Tuesday, June 7, 2011

Do Statins Hurt Your Liver?


Whenever we see a commercial for a statin like Crestor or Lipitor we hear warnings about risk of liver damage. And my patients often worry about liver damage from statins and ask to have blood tests done to check for this.

But do statins really cause liver damage? The simple answer is no! It just doesn't happen. I’ve never seen a case of liver damage from a statin in all my years of practice. Neither have other doctors I’ve polled.

Recent reports confirm my experience. Large studies have shown that if a blood test related to the liver (called ALT or AST, known as serum transaminases) goes up, it comes down over time while the statin is continued. And the chance of increased transaminases in most studies with statins is similar to placebo, an inactive pill.

Even without medication lots of people have increased transaminases. Why’s that? Because as many as 40% of the U.S. adult population have a condition called non-alcoholic fatty liver disease (NAFLD). This condition causes inflammation in the liver, often with increased ALT levels. NAFLD is more common in overweight persons.

A recent study done in Greece asked: what happens if you give statins to people with coronary artery disease (blockages in the heart arteries)  who also have increased transaminases?

The answer: They get better!

Not only were the liver tests more likely to improve but also the risk of a vascular event
( including death, heart attacks or stroke)  was 68% lower, compared to people who did not take statins.

Statins also improve transaminases in people with chronic Hepatitis C.
Hepatitis C is a viral infection that causes liver damage and affects about 4 million people in the U.S..  These people often are at higher risk of heart disease. So they too would benefit from statins.

So if statins don’t damage the liver why the warnings on commercials and in the drug package inserts? Well,  back in the 1980’s the FDA required these warnings. Now, despite the facts, unless a drug company wants to spend the time and money to get the warnings removed,  those warnings stay in the label. And they scare patients.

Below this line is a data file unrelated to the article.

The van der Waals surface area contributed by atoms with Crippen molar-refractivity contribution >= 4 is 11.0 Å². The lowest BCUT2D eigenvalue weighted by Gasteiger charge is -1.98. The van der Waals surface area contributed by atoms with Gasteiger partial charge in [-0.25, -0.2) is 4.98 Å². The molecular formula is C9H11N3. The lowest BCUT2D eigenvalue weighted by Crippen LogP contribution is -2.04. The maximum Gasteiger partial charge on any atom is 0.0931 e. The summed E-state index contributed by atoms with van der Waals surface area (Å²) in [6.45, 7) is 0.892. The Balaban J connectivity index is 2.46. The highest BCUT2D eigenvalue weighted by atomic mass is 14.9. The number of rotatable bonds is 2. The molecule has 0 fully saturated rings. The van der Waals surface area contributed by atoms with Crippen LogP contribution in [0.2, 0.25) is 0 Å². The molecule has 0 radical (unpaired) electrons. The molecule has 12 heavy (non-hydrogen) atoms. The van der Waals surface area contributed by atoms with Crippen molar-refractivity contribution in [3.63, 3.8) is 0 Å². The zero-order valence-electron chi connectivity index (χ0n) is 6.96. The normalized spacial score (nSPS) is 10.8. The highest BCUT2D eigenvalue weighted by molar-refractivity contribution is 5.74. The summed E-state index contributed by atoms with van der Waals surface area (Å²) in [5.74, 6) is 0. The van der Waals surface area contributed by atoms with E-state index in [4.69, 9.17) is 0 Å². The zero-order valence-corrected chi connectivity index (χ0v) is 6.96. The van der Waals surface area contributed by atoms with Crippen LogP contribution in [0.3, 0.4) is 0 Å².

So don't worry about statins hurting your liver. Save your time, money and blood for other testing.

Don't feel bad if you didn't know all this, alot of doctors don't either.

Did you learn something?

Reference:

Bader, T. Liver tests are irrelevant when prescribing statins. The Lancet, Volume 376, Issue 9756, Pages 1882 - 1883, 4 December 2010
doi: 10.1016/S0140-6736(10)62142-3

2 comments:

  1. Well presented, Dan. Agree, there's lots of hepatic hype going on here. There's also, I suspect, too much enthusiasm to lower cholesterol levels. While the drugs are safe, the benefits might be exaggerated. The 'normal' cholesterol level seems to be lowered every few years. At some point, all of us will have a lipid disease!

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  2. Thanks for your comment Dr Kirsch.
    There are considerable data that support substantial benefit in those persons at high risk including people with diabetes and established coronary artery disease. In these people the benefits are clear. As in other conditions, the doctor needs to discuss with each patient the pros and cons of treatment versus no treatment. Key point in this post is that the liver is not an issue!

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